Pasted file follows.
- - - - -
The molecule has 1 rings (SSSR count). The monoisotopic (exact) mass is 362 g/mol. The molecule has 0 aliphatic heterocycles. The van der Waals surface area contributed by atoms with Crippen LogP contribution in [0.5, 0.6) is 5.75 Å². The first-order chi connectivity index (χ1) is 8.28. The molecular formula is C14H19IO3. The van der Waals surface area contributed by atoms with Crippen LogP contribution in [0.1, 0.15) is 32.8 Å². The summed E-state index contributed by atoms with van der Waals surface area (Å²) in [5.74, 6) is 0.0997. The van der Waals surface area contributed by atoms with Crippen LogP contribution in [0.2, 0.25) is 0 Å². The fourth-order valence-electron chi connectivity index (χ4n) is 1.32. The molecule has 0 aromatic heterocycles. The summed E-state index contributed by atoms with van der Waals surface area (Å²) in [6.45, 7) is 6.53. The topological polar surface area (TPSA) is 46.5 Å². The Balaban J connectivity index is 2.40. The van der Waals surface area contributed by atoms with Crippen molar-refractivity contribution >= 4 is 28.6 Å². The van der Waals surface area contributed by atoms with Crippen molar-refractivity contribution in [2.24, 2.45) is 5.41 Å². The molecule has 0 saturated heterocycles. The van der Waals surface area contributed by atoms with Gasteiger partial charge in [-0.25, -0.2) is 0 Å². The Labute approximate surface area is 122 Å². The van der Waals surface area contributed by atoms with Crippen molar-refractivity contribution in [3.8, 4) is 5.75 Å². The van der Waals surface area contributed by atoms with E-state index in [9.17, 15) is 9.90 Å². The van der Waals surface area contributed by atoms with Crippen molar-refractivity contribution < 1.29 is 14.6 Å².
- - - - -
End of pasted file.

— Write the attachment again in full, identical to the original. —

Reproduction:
The molecule has 1 rings (SSSR count). The monoisotopic (exact) mass is 362 g/mol. The molecule has 0 aliphatic heterocycles. The van der Waals surface area contributed by atoms with Crippen LogP contribution in [0.5, 0.6) is 5.75 Å². The first-order chi connectivity index (χ1) is 8.28. The molecular formula is C14H19IO3. The van der Waals surface area contributed by atoms with Crippen LogP contribution in [0.1, 0.15) is 32.8 Å². The summed E-state index contributed by atoms with van der Waals surface area (Å²) in [5.74, 6) is 0.0997. The van der Waals surface area contributed by atoms with Crippen LogP contribution in [0.2, 0.25) is 0 Å². The fourth-order valence-electron chi connectivity index (χ4n) is 1.32. The molecule has 0 aromatic heterocycles. The summed E-state index contributed by atoms with van der Waals surface area (Å²) in [6.45, 7) is 6.53. The topological polar surface area (TPSA) is 46.5 Å². The Balaban J connectivity index is 2.40. The van der Waals surface area contributed by atoms with Crippen molar-refractivity contribution >= 4 is 28.6 Å². The van der Waals surface area contributed by atoms with Crippen molar-refractivity contribution in [2.24, 2.45) is 5.41 Å². The molecule has 0 saturated heterocycles. The van der Waals surface area contributed by atoms with Gasteiger partial charge in [-0.25, -0.2) is 0 Å². The Labute approximate surface area is 122 Å². The van der Waals surface area contributed by atoms with Crippen molar-refractivity contribution in [3.8, 4) is 5.75 Å². The van der Waals surface area contributed by atoms with E-state index in [9.17, 15) is 9.90 Å². The van der Waals surface area contributed by atoms with Crippen molar-refractivity contribution < 1.29 is 14.6 Å².